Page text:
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2023 Marlins Season Preview: Avisaíl García

A bounce-back season from García is vital to the Marlins’ chances of being competitive.

Miami Marlins designated hitter Avisail Garcia (24) connects a base hit during the first inning against the Washington Nationals at The Ballpark of the Palm Beaches. Sam Navarro-USA TODAY Sports

Find all of our articles previewing 2023 Miami Marlins players here.

OF Avisaíl García

  • AL All-Star selection in 2017
  • Signed with Marlins on November 28, 2021 for 4 years/$53M.
  • 2023 is his age-32 season

Heath Bell, Wei-Yin Chen, Mike Morse...Avisaíl García? If 2022 was representative of the player he’s going to be moving forward, the Venezuelan outfielder is a candidate to be added to this infamous list of terrible Marlins free agent signings. At age 31, García recorded career lows in batting average (.224), OPS+ (65), and WAR (-1.1). He also set a career high in strikeout percentage (28.7).

The Marlins are on the hook for Garcia’s $12 million per year contract through 2025, with a club option in 2026. While that sounds scary at first, there are reasons to believe García can still produce for Miami.

Why he’ll be good

Fish Stripes GIF

When Jazz Chisholm Jr. posted an Instagram video of several Marlins players working out in January at loanDepot Park, the first thing many noticed was how slender García looked. García began last season at 250 pounds, but lost 20 of them while rehabbing from a hamstring injury in September. Since then, he has maintained his physique and entered Spring Training looking his best since he signed with the Marlins.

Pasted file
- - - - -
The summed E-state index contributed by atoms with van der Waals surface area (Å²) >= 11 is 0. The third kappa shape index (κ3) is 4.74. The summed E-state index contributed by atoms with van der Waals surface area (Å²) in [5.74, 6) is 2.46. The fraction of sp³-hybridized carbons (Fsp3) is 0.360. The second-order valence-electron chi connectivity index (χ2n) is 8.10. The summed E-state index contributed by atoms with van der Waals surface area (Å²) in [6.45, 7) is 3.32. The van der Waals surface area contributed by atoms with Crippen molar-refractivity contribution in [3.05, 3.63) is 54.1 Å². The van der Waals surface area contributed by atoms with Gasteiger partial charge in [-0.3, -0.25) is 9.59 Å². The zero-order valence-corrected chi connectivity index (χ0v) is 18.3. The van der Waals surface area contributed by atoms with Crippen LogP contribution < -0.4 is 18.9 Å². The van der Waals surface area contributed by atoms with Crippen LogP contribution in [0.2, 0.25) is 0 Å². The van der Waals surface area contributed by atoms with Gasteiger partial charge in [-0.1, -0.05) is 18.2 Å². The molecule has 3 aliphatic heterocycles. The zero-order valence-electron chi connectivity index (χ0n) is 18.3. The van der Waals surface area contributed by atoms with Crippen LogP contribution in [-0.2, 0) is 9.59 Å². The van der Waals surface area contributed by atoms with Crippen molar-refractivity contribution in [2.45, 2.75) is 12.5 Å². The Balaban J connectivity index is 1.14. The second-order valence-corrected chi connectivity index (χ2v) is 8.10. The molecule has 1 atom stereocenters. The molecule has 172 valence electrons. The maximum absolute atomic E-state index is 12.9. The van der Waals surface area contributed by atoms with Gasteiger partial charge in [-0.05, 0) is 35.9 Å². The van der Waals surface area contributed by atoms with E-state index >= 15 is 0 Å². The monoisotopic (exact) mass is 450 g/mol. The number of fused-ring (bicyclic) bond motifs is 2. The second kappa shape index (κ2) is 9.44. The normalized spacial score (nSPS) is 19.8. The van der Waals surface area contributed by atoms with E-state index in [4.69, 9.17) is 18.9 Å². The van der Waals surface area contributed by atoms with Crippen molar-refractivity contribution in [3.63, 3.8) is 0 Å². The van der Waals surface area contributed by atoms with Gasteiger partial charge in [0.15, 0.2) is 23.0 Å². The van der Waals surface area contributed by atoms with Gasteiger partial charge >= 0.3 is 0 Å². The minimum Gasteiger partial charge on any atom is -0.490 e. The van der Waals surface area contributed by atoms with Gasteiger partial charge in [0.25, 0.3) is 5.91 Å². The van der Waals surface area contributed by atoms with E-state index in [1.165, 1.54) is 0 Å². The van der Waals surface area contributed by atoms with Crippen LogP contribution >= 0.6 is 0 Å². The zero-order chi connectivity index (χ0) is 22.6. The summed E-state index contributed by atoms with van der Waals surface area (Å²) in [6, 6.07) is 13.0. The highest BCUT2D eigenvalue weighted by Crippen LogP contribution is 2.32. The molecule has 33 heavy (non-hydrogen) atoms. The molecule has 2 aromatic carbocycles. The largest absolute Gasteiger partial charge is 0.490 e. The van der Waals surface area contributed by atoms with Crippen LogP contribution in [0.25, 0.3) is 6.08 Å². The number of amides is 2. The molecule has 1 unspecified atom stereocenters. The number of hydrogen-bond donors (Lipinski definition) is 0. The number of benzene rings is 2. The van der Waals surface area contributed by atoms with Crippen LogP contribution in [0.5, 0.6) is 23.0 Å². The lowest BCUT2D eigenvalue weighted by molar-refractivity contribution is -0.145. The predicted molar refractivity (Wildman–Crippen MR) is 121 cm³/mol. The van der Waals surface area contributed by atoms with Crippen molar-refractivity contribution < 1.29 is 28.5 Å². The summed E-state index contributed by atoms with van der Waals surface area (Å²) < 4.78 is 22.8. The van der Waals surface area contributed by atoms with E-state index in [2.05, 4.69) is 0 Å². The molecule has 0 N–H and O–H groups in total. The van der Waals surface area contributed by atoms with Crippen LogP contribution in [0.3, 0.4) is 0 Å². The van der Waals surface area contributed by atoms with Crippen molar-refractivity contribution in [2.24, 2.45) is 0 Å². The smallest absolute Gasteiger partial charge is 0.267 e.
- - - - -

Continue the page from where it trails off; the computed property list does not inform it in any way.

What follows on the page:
In an interview with Jeremy Taché of Bally Sports Florida just before spring camp, García took full responsibility for his performance last year.

“Everybody makes mistakes,” García said on Taché’s show, Miami Mic’d Up. “I didn’t do my diet. I have to do it. But that’s a mistake from last year. And I’m not going to do it again, for sure. Because I’m at my best when I am skinny.”

García spent time going through workouts and drills with fellow Marlins outfielders Jorge Soler, Bryan De La Cruz, and Chisholm this offseason. He also worked closely with new outfield coach Jon Jay.

García has this odd trend where, every other season, he absolutely mashes the ball. Call it a coincidence, an anomaly, a curse, whatever you’d like. The pattern is there.

Standard Batting
Year Age Tm G OPS OPS+
2012 21 DET 23 .692 90
2013 22 TOT 72 .731 97
2013 22 DET 30 .646 74
2013 22 CHW 42 .775 109
2014 23 CHW 46 .718 105
2015 24 CHW 148 .675 89
2016 25 CHW 120 .692 89
2017 26 CHW 136 .885 138
2018 27 CHW 93 .719 95
2019 28 TBR 125 .796 112
2020 29 MIL 53 .659 78
2021 30 MIL 135 .820 119
2022 31 MIA 98 .582 65

ZiPS is projecting a 2023 slash line of .243/.301/.380 with a wRC+ of 94 (a 28-point jump from last year). Part of this projection could be accounting for his odd-year booms, while part of it could simply be him progressing to the mean.

For whatever it’s worth, García has a .916 OPS in 16 spring at-bats as of Thursday. Already in that small sample, he’s had batted balls with exit velocities of 109, 110 and 113 miles per hour.


Even in his good seasons, García’s chase rate is abysmal. Even his “best” year in terms of plate discipline in 2020 yielded a chase rate of 34.4%, ranking him in the bottom 15% of qualified hitters. Last year, his chase rate was 40.7%, which was the tenth-worst out of all qualified hitters.

2023 Marlins Role

García is pretty much cemented as Miami’s starting right fielder. He’ll surely get some reps at DH, and possibly for the first time since 2016, left field.

There’s no reason to believe he’ll hit anywhere other than middle of the lineup. So far in Grapefruit League games, Skip Schumaker has most frequently slotted García fifth in the order.

A best-case scenario for García would be re-emerging as a productive, hard-hitting slugger and add some power to a Marlins lineup that had a collective slugging percentage of .383 last season (third-worst in the majors).